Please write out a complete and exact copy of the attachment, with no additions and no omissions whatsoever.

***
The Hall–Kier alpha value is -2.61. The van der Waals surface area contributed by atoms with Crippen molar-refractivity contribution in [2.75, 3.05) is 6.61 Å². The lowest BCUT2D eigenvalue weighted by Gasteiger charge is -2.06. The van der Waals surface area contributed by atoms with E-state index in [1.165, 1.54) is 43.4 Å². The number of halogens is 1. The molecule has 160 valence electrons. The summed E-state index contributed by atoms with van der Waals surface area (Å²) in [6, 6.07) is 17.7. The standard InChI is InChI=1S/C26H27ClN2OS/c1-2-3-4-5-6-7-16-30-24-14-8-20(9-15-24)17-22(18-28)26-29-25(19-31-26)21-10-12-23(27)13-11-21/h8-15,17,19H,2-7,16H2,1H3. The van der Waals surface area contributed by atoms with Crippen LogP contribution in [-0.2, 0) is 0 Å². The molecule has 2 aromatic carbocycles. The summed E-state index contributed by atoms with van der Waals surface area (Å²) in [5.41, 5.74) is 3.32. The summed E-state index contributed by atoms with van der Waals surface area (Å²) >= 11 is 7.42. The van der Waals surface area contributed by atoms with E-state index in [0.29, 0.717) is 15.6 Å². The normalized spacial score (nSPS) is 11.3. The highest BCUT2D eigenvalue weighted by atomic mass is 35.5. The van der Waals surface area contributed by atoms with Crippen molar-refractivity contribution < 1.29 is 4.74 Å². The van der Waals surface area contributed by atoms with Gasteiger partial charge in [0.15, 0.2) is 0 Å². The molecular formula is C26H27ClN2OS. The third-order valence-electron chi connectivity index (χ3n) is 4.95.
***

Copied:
The Hall–Kier alpha value is -2.61. The van der Waals surface area contributed by atoms with Crippen molar-refractivity contribution in [2.75, 3.05) is 6.61 Å². The lowest BCUT2D eigenvalue weighted by Gasteiger charge is -2.06. The van der Waals surface area contributed by atoms with E-state index in [1.165, 1.54) is 43.4 Å². The number of halogens is 1. The molecule has 160 valence electrons. The summed E-state index contributed by atoms with van der Waals surface area (Å²) in [6, 6.07) is 17.7. The standard InChI is InChI=1S/C26H27ClN2OS/c1-2-3-4-5-6-7-16-30-24-14-8-20(9-15-24)17-22(18-28)26-29-25(19-31-26)21-10-12-23(27)13-11-21/h8-15,17,19H,2-7,16H2,1H3. The van der Waals surface area contributed by atoms with Crippen LogP contribution in [-0.2, 0) is 0 Å². The molecule has 2 aromatic carbocycles. The summed E-state index contributed by atoms with van der Waals surface area (Å²) in [5.41, 5.74) is 3.32. The summed E-state index contributed by atoms with van der Waals surface area (Å²) >= 11 is 7.42. The van der Waals surface area contributed by atoms with E-state index in [0.29, 0.717) is 15.6 Å². The normalized spacial score (nSPS) is 11.3. The highest BCUT2D eigenvalue weighted by atomic mass is 35.5. The van der Waals surface area contributed by atoms with Crippen molar-refractivity contribution < 1.29 is 4.74 Å². The van der Waals surface area contributed by atoms with Gasteiger partial charge in [0.15, 0.2) is 0 Å². The molecular formula is C26H27ClN2OS. The third-order valence-electron chi connectivity index (χ3n) is 4.95.